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updated: 9/9/2011 12:43 PM

Walsh says he was 'offended' by joint congressional session

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  • U.S. Rep. Joe Walsh makes speaks at a small-business forum at the Schaumburg Prairie Center for the Arts on Thursday.

       U.S. Rep. Joe Walsh makes speaks at a small-business forum at the Schaumburg Prairie Center for the Arts on Thursday.
    Mark Welsh | Staff Photographer

  • U.S. Rep. Joe Walsh talks to the media while holding his notes for the small business forum behind his back at the Schaumburg Prairie Center for the Arts on Thursday.

       U.S. Rep. Joe Walsh talks to the media while holding his notes for the small business forum behind his back at the Schaumburg Prairie Center for the Arts on Thursday.
    Mark Welsh | Staff Photographer

  • U.S. Rep. Joe Walsh bounded back and forth to pick audience members to speak Tuesday night at a small-business forum in Schaumburg.

       U.S. Rep. Joe Walsh bounded back and forth to pick audience members to speak Tuesday night at a small-business forum in Schaumburg.
    Mark Welsh | Staff Photographer

  • U.S. Rep. Joe Walsh makes a point to the people at the small-business forum at the Schaumburg Prairie Center for the Arts on Thursday.

       U.S. Rep. Joe Walsh makes a point to the people at the small-business forum at the Schaumburg Prairie Center for the Arts on Thursday.
    Mark Welsh | Staff Photographer

  • Schaumburg's Tony Domino sits outside Schaumburg's Prairie Center for the Arts with his protest sign and waits for U.S. Rep. Joe Walsh to exit from the business forum held on Thursday night.

       Schaumburg's Tony Domino sits outside Schaumburg's Prairie Center for the Arts with his protest sign and waits for U.S. Rep. Joe Walsh to exit from the business forum held on Thursday night.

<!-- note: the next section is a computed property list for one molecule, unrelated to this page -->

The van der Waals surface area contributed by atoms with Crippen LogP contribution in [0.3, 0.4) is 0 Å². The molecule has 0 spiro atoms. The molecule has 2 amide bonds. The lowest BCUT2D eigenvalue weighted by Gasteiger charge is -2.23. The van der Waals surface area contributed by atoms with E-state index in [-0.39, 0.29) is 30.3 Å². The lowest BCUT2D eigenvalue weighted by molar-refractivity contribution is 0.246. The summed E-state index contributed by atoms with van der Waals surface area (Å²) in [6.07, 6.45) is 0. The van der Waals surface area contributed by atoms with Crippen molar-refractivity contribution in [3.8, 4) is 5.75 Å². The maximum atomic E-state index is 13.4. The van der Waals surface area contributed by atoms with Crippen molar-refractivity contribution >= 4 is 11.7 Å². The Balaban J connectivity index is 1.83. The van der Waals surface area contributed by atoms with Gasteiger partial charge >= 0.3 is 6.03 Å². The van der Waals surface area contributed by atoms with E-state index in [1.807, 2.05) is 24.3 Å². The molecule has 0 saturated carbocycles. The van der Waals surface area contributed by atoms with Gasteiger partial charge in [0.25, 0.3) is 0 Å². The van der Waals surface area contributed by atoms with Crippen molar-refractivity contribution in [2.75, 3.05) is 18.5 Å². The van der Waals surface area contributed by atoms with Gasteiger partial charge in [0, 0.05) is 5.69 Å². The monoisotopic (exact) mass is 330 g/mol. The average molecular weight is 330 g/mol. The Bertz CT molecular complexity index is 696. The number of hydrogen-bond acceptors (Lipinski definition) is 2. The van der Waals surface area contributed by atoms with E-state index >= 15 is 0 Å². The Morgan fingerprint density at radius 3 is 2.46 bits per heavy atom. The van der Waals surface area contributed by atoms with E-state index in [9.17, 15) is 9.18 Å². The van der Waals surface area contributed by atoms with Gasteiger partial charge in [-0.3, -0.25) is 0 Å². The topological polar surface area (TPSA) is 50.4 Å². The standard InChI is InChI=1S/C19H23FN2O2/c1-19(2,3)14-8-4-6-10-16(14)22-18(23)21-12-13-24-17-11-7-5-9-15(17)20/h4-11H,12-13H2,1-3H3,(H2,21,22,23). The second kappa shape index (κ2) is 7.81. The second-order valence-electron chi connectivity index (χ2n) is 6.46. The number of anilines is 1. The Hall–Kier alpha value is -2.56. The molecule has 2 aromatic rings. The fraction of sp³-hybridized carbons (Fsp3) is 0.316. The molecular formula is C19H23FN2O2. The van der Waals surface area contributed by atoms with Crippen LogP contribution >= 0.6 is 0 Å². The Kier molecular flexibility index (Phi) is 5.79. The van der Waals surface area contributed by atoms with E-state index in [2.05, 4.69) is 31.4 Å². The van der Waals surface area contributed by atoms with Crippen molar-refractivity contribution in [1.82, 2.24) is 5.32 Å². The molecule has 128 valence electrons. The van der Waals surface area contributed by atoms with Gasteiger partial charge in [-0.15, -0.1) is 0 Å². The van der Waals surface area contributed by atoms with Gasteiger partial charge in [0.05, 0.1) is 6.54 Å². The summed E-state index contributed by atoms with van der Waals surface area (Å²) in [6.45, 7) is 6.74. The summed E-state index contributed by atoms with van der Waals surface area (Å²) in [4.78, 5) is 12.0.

Mark Welsh | Staff Photographer

  • U.S. Rep. Joe Walsh dons his microphone before he addresses the small-business forum at the Schaumburg Prairie Center for the Arts on Thursday.

       U.S. Rep. Joe Walsh dons his microphone before he addresses the small-business forum at the Schaumburg Prairie Center for the Arts on Thursday.
    Mark Welsh | Staff Photographer

  • U.S. Rep. Joe Walsh calls a timeout on John Terrell of Lindenhurst as he makes his point at the small-business forum at the Schaumburg Prairie Center for the Arts on Thursday.

       U.S. Rep. Joe Walsh calls a timeout on John Terrell of Lindenhurst as he makes his point at the small-business forum at the Schaumburg Prairie Center for the Arts on Thursday.
    Mark Welsh | Staff Photographer

  • U.S. Rep. Joe Walsh talks about President Barack Obama's speech at the small-business forum at the Schaumburg Prairie Center for the Arts on Thursday.

       U.S. Rep. Joe Walsh talks about President Barack Obama's speech at the small-business forum at the Schaumburg Prairie Center for the Arts on Thursday.
    Mark Welsh | Staff Photographer

  • Congressman Joe Walsh makes his point as he speaks to a packed house of almost 100 people at small-business forum at the Schaumburg Prairie Center for the Arts on Thursday.

       Congressman Joe Walsh makes his point as he speaks to a packed house of almost 100 people at small-business forum at the Schaumburg Prairie Center for the Arts on Thursday.
    Mark Welsh | Staff Photographer

  • Video: Martin Brashir on Walsh skiping speech

 
 

U.S. Rep. Joe Walsh stuck to his guns and skipped President Barack Obama's jobs speech to a joint session of Congress on Thursday night.

Instead of taking a seat on the right side of the House chamber with his fellow Republicans, the McHenry freshman was at Schaumburg's Prairie Center for the Arts for a small-business forum he set up for the evening. While people watched the speech live on a large screen in the center's auditorium, Walsh was sequestered in an anteroom, where he later said he was reading a copy of Obama's remarks.

Moments after Obama ended his speech, Walsh emerged and spoke to the media outside the building.

Walsh said he boycotted the speech -- a move that garnered national attention -- because he was "offended" by Obama's request for a joint session, something the congressman said should be reserved for more significant occasions.

"If I'd have been in that chamber, I would've felt used," Walsh said.

When asked about the specifics of Obama's proposal, Walsh said it was "too soon" to say what he supports or proposes. Even so, he criticized the speech in general.

"He's talking about more government spending... and more government aid," Walsh said.

When the interviews were over, Walsh went inside and held court with the business owners and other people gathered there. He served as something of a talk-show host, bounding back and forth across the front of the room to pick audience members to speak.

Many people were angry about the economy, the cost of doing business and President Obama's policies. One accused the White House of launching "an assault" on entrepreneurs and innovators.

Walsh's only rule was that people not ask him about his decision to skip the speech.

"This is not about politics," said Walsh, who's heading back to Washington, D.C., this morning. "This is about policy."

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